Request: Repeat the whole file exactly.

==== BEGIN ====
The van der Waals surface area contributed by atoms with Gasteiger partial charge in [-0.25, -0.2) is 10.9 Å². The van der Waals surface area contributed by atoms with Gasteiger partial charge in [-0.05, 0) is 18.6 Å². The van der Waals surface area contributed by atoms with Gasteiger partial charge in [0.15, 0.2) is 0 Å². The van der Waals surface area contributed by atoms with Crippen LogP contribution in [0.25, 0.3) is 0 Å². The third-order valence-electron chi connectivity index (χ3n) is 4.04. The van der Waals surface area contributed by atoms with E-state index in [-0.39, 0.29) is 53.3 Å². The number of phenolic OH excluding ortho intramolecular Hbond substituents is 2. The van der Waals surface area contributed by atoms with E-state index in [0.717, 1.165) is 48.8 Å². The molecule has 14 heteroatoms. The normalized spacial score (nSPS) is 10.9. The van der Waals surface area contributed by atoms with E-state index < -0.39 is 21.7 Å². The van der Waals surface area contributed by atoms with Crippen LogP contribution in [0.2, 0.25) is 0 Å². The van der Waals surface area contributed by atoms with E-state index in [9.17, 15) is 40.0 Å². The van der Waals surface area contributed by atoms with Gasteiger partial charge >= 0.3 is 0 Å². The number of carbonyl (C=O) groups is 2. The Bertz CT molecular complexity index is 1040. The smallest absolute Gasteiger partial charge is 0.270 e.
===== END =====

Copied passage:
The van der Waals surface area contributed by atoms with Gasteiger partial charge in [-0.25, -0.2) is 10.9 Å². The van der Waals surface area contributed by atoms with Gasteiger partial charge in [-0.05, 0) is 18.6 Å². The van der Waals surface area contributed by atoms with Gasteiger partial charge in [0.15, 0.2) is 0 Å². The van der Waals surface area contributed by atoms with Crippen LogP contribution in [0.25, 0.3) is 0 Å². The third-order valence-electron chi connectivity index (χ3n) is 4.04. The van der Waals surface area contributed by atoms with E-state index in [-0.39, 0.29) is 53.3 Å². The number of phenolic OH excluding ortho intramolecular Hbond substituents is 2. The van der Waals surface area contributed by atoms with E-state index in [0.717, 1.165) is 48.8 Å². The molecule has 14 heteroatoms. The normalized spacial score (nSPS) is 10.9. The van der Waals surface area contributed by atoms with E-state index < -0.39 is 21.7 Å². The van der Waals surface area contributed by atoms with Crippen LogP contribution in [0.2, 0.25) is 0 Å². The van der Waals surface area contributed by atoms with E-state index in [9.17, 15) is 40.0 Å². The van der Waals surface area contributed by atoms with Gasteiger partial charge >= 0.3 is 0 Å². The number of carbonyl (C=O) groups is 2. The Bertz CT molecular complexity index is 1040. The smallest absolute Gasteiger partial charge is 0.270 e.